Nordhaus & Shellenberger (2007) openly advocate an ecological movement based on growth and production. During the 20th century, the world's human population increased by a factor of 4, while the world economy increased by a factor of 40 (Wright, 2005). Already, we use 72% of Earth's ice-free land to provide our food and shelter (Baillie et al., 2010; Tilman, 2012). By 2050, we may reach 10 billion people with a predicted per capita increase in buying power of 150% (Tilman, 2012). There is a fixed amount of energy coming to the Earth as sunlight, yet energy consumption increases (Washington, 2013). We adjust by using past sunlight in the form of fossil fuels (Czech, 2013). We cannot continue to expand human numbers and consumption when all of life relies on finite resources (Czech, 2013).

Czech (2013) and Dietz & O'Neil (2013) provided a thorough discussion of ecological economics, the steady state economy and the fallacy of eternal economic growth. While nature supplies the resources for economic transactions, modern economic theory ignores the principles of physics (e.g. the Laws of Thermodynamics) and ecology that govern those natural resources (Czech, 2008). We thus have a continuing conflict between the neoliberal economy and nature's economy (Czech, 2013). In the end, degree of growth and level of profitability determines the amount of nature's capital left for natural processes and function (Czech, 2008). Relying on economic growth to reduce poverty has been unsuccessful; for every $100 of global growth between 1990 and 2001, only 60 cents of that $100 went to people making less than $1 per day (Dietz & O'Neil, 2013).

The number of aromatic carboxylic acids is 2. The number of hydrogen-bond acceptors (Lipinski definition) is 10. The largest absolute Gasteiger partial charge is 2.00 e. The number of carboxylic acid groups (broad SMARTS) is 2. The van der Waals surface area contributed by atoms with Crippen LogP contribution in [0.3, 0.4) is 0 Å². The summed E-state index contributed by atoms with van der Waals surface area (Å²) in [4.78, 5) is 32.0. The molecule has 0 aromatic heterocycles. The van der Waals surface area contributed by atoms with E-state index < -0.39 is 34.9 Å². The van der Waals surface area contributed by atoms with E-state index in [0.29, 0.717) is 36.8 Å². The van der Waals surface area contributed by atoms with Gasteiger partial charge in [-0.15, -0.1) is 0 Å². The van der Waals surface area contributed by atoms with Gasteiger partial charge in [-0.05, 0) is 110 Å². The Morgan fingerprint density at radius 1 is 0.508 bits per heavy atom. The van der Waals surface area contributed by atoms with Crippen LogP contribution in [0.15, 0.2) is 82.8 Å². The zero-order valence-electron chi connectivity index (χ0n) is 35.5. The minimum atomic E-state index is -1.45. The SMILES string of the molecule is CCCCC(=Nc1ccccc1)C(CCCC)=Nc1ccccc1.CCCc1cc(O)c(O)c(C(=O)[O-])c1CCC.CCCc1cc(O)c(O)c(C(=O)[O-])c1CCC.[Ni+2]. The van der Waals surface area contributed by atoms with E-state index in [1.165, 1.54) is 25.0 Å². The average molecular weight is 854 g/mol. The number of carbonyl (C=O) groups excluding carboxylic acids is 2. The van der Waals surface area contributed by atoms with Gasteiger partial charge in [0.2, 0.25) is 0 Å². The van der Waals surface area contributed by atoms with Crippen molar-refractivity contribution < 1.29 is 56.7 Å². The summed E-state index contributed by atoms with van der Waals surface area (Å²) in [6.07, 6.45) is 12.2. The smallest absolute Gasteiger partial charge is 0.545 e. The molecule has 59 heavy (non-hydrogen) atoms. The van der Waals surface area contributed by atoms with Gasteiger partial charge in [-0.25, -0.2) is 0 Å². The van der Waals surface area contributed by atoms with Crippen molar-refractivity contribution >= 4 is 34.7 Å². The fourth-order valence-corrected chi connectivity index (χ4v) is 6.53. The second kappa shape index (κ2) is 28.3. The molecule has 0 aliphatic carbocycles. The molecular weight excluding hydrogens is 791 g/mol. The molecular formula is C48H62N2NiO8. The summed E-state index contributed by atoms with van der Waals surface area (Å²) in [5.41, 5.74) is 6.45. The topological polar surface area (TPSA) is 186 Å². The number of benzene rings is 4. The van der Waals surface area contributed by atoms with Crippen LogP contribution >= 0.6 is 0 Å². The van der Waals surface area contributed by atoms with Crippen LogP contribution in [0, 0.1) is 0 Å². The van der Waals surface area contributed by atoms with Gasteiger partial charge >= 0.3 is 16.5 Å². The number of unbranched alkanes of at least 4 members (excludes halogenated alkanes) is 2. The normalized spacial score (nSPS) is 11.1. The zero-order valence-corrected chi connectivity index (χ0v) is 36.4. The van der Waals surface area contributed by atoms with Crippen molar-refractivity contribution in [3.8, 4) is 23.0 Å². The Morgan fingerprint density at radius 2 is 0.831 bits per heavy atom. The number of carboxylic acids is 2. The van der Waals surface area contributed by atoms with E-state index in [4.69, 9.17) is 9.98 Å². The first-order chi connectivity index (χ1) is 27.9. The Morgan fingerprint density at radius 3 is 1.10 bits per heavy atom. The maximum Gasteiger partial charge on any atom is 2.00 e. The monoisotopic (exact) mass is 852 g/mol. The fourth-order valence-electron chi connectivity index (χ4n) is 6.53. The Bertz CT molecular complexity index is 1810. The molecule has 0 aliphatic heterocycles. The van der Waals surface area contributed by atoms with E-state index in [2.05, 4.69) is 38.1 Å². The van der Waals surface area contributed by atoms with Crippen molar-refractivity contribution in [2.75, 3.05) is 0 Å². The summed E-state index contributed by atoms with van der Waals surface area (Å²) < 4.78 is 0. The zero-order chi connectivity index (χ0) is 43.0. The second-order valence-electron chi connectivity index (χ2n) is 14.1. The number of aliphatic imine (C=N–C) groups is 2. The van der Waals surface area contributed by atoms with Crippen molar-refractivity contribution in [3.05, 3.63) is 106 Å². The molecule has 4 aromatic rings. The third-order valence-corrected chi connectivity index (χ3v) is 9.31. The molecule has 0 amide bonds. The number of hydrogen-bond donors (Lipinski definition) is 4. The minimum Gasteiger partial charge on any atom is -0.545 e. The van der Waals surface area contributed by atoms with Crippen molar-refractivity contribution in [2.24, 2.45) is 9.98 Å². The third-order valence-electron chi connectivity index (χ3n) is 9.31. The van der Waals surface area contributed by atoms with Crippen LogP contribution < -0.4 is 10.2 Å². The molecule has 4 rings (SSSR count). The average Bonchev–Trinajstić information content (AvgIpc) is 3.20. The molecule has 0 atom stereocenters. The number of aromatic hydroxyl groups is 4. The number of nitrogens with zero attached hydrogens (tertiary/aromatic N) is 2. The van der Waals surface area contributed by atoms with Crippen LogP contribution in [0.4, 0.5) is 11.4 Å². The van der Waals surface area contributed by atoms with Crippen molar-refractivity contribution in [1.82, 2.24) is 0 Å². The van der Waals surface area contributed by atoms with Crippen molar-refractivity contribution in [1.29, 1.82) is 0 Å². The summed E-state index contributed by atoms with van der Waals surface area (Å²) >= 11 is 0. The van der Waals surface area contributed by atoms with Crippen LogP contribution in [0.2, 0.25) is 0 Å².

Nature is more resilient than previously thought

Resilience is the ability to withstand or recover from a stress while retaining the same structure, function and feedbacks (Graham et al., 2013). Kareiva et al. (2012a) stated that past anthropogenically related perturbations had few catastrophic effects, and that systems can recover from powerful human disturbances (listing pulse events like Chernobyl). They also cited the extirpation of the American chestnut (Castanea dentata). Yet it is clear with the chestnut and other highly interactive species that consequential ecological changes did occur following their disappearance (Soulé et al., 2003, 2005; Ellison et al., 2005; Kotliar et al., 2006).